Synthetic, Organic’s new cognitive tech division, seeks to solve real-world problems
Hopping straight into the zeitgeist, Omnicom agency Organic is launching Synthetic, a new division aimed at helping clients use artificial intelligence, machine learning and other aspects of so-called “cognitive technology.”
Organic COO Keith Pine and chief creative officer Chris Kelly will lead the new division.
“We started to do some dabbling in cognitive technology for different clients, but really toward the end of last year, we had the realization that if we want to go deeper and broader and do unique things, we needed to do a separate division,” said Pine. “One of the unique things with this group is we’ve got a hard line between them and the rest of the agency. They’re free from any constraints with space and latitude to think freely in a world where there isn’t anyone saying no.”
Cognitive tech is an umbrella term that includes artificial intelligence, machine learning and deep learning. AI can be something as simple as Facebook recognizing an image of a friend, while machine learning could be an intelligent spam filter. Brands are hoping to use all sorts of cognitive tech in various ways, from media buying (dynamically inserting and serving ads based on performance) to optimizing their websites for customers.
Synthetic has a couple of developers, a designer, a few UX people and a lead. It pulls in resources from the rest of the agency as needed. Every few weeks, it’ll work on a specific experiment; the first is around sentiment analysis and image recognition. Then, it’ll show the results to account leads from different brands, who will show them to clients, if applicable.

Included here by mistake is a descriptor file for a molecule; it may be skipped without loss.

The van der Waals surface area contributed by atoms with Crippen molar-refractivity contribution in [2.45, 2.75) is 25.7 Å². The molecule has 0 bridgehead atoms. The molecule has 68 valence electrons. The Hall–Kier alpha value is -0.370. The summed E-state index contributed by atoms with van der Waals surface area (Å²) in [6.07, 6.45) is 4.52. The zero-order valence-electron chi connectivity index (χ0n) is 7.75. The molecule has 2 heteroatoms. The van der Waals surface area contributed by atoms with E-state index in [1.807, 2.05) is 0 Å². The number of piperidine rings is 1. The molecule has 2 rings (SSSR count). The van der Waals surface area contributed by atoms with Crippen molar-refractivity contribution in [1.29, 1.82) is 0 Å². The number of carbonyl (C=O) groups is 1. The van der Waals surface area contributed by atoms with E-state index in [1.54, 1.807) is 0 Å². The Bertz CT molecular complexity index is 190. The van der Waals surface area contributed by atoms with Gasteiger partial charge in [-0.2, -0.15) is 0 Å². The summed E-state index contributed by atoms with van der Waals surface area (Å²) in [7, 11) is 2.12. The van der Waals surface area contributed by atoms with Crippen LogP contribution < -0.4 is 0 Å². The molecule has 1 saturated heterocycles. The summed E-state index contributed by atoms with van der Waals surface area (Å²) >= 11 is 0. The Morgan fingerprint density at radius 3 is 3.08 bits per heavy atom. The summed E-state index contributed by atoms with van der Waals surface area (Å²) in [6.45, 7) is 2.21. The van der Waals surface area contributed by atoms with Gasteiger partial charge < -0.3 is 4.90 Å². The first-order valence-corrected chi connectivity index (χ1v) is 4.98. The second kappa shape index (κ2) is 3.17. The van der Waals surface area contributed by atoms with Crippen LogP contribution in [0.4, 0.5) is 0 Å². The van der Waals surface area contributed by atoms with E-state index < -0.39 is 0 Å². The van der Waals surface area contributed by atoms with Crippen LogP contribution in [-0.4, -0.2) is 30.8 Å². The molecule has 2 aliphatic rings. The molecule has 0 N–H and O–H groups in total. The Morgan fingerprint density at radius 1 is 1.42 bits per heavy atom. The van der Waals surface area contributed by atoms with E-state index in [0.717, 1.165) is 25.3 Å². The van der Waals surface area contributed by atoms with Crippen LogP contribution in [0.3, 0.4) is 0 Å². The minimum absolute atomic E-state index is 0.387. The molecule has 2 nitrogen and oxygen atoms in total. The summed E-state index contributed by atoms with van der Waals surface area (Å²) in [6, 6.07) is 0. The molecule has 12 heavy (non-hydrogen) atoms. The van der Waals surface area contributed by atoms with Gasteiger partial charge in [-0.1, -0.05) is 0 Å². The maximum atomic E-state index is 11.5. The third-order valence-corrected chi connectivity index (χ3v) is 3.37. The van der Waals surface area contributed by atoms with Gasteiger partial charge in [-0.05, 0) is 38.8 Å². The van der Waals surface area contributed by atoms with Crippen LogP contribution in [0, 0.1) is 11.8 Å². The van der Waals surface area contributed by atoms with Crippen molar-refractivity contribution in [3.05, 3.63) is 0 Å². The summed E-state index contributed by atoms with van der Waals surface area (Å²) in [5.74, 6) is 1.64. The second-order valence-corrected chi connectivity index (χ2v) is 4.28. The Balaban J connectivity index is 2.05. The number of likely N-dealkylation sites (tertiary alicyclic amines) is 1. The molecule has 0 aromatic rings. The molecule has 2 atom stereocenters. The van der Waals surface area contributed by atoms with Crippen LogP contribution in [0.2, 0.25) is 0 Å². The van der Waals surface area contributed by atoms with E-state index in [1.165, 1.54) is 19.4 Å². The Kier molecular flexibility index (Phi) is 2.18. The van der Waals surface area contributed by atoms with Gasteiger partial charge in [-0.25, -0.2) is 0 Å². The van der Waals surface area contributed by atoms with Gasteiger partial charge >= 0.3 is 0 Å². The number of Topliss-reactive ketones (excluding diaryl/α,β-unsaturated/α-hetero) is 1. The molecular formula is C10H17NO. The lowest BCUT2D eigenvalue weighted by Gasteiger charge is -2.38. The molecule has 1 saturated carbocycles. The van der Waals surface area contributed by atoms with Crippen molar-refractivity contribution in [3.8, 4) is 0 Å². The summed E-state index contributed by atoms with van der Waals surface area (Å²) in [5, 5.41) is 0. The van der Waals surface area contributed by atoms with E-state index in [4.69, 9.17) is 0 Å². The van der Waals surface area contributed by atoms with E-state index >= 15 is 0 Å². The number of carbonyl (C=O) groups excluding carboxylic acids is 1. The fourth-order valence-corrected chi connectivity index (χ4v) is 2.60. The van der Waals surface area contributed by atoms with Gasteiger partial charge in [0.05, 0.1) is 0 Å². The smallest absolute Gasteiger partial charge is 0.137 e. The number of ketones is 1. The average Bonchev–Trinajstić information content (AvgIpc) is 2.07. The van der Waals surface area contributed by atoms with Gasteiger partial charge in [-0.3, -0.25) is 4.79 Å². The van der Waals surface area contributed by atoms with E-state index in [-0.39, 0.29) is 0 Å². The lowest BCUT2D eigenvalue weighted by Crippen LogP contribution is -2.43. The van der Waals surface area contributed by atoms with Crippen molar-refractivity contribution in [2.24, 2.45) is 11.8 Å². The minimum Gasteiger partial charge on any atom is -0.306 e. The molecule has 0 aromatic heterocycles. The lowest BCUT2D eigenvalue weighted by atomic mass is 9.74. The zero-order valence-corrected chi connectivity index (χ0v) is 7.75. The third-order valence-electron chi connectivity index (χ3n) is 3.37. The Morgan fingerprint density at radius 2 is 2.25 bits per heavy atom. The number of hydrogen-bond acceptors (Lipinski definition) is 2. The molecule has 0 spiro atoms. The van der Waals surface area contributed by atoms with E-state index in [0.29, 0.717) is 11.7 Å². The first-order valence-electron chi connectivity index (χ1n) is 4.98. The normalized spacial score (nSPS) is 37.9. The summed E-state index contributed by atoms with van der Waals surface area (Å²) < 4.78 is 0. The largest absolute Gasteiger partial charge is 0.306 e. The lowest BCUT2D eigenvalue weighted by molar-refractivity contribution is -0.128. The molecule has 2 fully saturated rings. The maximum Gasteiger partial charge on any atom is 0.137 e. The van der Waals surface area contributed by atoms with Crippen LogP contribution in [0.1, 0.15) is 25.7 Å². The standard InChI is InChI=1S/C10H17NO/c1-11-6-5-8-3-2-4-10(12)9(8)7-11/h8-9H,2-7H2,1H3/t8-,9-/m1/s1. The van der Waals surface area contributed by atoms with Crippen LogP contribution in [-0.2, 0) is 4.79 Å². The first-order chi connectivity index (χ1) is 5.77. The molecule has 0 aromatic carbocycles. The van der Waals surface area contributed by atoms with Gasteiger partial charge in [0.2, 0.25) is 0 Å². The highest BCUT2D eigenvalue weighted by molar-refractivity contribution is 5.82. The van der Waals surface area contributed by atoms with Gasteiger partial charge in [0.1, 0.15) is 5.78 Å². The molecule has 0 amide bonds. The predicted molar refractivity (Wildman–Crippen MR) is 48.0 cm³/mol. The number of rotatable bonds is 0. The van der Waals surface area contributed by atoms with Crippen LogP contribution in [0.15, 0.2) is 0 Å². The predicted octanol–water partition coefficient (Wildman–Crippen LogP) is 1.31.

The first to use the new division is American Signature Furniture, an Ohio-based furniture chain with 125 locations and a growing e-commerce business. Organic is using Synthetic on a long-range idea to build cognitive technology into the actual shopping experience, said Steve Haffer, chief innovation officer at the brand.
E-commerce is still about 3 percent of sales in the “big furniture” category, said Haffer, and the purchase path for such big-ticket items is complex. “We put tablets in the hands of our store associates. We have so much data; we have data from the website, from our customer service, the cart,” said Haffer. “This cognitive tech stuff has to fit into the overall architecture of customer experience.”
Looming over this is the threat of Amazon. ASF doesn’t sell its products on Amazon, but Haffer said it has to compete with it. So where Amazon can afford to spend millions experimenting with new technologies, ASF is looking to Synthetic to help evaluate its use of new tech. “That’s why Organic is interesting; it helps us become a bit more selective about technologies like AI,” he said. “We have to compete with Amazon, innovate at their level, but we can’t really afford to do it like them.”
Organic, of course, is far from the front-runner here. AI — a part of the cognitive tech bucket — is everywhere now. At media agency Crossmedia, new cognitive solutions lead Karim Sanjabi is focused on implementing AI into the agency’s media work. MDC has Born, an agency focused entirely on AI.
But Organic thinks it will set itself apart by having experimental technology that works before it is presented to clients. “What we’re not trying to do is build a ton of technology that would just be redundant in the industry,” said Kelly.
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